3rd December 2021
This was first published in HR News
The UK insurance industry should be a magnet for talent, as an established global leader employing over three hundred thousand people – yet any employer in the industry will tell you the reality is quite different.
Despite experiencing positive growth overall, relatively few young people are proactively choosing a career in insurance, leading to roles going vacant and the industry as a whole ageing every year.
Now, with Coronavirus lockdowns having accelerated the use of technology across the insurance sector, the need for digitally and analytically skilled talent has become even more urgent.
One of the reasons behind the apparent lack of interest from young, qualified individuals to proactively pursue a career in this field is the perception that insurance is an “old-fashioned” industry and less inclusive than some alternatives.
Competition from other industries which are perceived to offer more clearly defined career paths, specialised training, job security and longevity of roles is another major issue.
To address these challenges, the industry now needs to prioritise talent attraction, and rethink how it markets itself to the next generation of entry-level talent. Employers must develop attraction strategies targeted at people with the skills they need, against this context of industry-wide change in the insurance sector.
With learning and development budgets cut short for firms across the UK, utilising Government initiatives such as the apprenticeship levy to upskill people should be an essential part of any insurance firm’s recruitment and retention strategy. Firms should start to make the most of levy funds now to develop their future talent with the skills the insurance industry needs for the future.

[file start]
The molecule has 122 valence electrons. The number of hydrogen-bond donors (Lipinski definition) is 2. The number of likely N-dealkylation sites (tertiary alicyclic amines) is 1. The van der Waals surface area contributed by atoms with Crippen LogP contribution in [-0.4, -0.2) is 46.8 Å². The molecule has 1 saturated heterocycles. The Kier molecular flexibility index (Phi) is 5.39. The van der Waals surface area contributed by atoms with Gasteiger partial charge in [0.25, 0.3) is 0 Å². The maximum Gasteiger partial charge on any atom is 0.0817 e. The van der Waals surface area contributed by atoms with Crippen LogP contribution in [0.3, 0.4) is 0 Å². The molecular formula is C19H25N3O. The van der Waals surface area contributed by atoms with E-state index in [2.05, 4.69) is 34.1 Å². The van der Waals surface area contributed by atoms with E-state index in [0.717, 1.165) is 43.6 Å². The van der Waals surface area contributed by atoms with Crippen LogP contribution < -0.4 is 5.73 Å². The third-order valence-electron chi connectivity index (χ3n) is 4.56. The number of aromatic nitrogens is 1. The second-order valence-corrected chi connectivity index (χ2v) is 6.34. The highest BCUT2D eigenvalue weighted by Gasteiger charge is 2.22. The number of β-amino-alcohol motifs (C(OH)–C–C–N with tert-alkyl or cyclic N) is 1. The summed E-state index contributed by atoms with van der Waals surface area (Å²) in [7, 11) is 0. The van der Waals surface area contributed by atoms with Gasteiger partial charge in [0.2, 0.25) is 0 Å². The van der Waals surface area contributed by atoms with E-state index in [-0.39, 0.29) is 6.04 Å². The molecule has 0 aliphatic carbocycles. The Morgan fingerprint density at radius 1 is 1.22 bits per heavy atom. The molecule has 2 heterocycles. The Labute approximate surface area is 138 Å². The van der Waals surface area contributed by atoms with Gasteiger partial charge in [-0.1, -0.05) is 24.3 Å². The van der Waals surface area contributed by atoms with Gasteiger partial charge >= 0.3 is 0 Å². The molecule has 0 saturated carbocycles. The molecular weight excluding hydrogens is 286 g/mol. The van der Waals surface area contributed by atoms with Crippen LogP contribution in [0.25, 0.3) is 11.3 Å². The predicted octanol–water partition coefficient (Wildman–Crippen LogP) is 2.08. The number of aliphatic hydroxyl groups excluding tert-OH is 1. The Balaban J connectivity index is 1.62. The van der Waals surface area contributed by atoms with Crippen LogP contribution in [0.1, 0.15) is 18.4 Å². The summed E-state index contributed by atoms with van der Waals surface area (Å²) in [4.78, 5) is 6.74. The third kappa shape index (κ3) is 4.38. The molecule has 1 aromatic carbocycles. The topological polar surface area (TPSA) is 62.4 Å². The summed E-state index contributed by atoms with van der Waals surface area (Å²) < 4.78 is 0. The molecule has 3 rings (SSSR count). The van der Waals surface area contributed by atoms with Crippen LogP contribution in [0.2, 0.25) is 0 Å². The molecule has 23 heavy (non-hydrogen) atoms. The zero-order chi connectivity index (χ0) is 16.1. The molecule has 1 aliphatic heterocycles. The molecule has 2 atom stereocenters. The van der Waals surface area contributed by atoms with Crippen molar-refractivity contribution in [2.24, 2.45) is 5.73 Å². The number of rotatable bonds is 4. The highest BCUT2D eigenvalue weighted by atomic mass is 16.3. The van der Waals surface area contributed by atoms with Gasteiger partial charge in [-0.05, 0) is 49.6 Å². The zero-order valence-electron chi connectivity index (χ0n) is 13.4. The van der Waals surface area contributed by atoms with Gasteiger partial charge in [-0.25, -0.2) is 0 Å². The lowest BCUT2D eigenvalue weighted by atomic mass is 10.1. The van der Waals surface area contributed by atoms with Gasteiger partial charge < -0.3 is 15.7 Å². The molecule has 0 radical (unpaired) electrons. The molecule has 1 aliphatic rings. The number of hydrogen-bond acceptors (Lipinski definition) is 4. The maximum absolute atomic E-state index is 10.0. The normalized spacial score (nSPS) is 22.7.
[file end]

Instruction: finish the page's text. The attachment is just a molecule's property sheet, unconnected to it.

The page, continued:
Historically, the perception of apprenticeships has been less prestigious, but thankfully this has finally started to change. Apprenticeships are no longer being viewed as a second rate option and learning and development teams across the UK are working hard to bust the remaining myths that can sadly put people off pursing them.
Apprenticeships are not just for new starters, young people or trades. They are available to people of any age for courses up to the equivalent of degree level, and can be completed at any point in a person’s career. They are vital in supporting individuals with their professional development as well as underpinning their progression.
As well as ensuring training opportunities and a clear progression pathway for new and existing candidates, employers in the insurance industry need to be conscious of their employee reward schemes. Now more than ever, businesses are losing out on potential candidates simply because competitors are offering more competitive salaries, better bonus and benefits packages and the opportunity of flexible working.
As society and the insurance industry moves toward a more technology-focused method of operating, it is important for firms to be seen to be implementing digital processes and systems to mirror progressive and forward thinking attitudes.
2020 witnessed a dramatic change to the way the vast majority of people worked, and all the signs indicate this change will continue after the pandemic. Where historically insurance firms may have been reluctant to facilitate remote or flexible working, it’s clear businesses can still operate effectively in this way.
Many businesses are considering a long-term move to a hybrid work model post-pandemic, with two or three days based at home and the remainder in offices. This will likely provide financial and accessibility benefits to both employee and employer, with businesses that embrace flexible working likely to attract and retain talent.
In doing so, employers will also shift the perception that business operations are “outdated” so that young professionals consider it a future-focused industry they envision themselves working in.
There is no doubt that the insurance industry will continue to face challenges in attracting, developing and retaining fresh talent, however this can be mitigated if employers incorporate a technological and strategic approach to growing their workforce – this is the only way they will be able to compete with other industries in the battle for the best and brightest talent.
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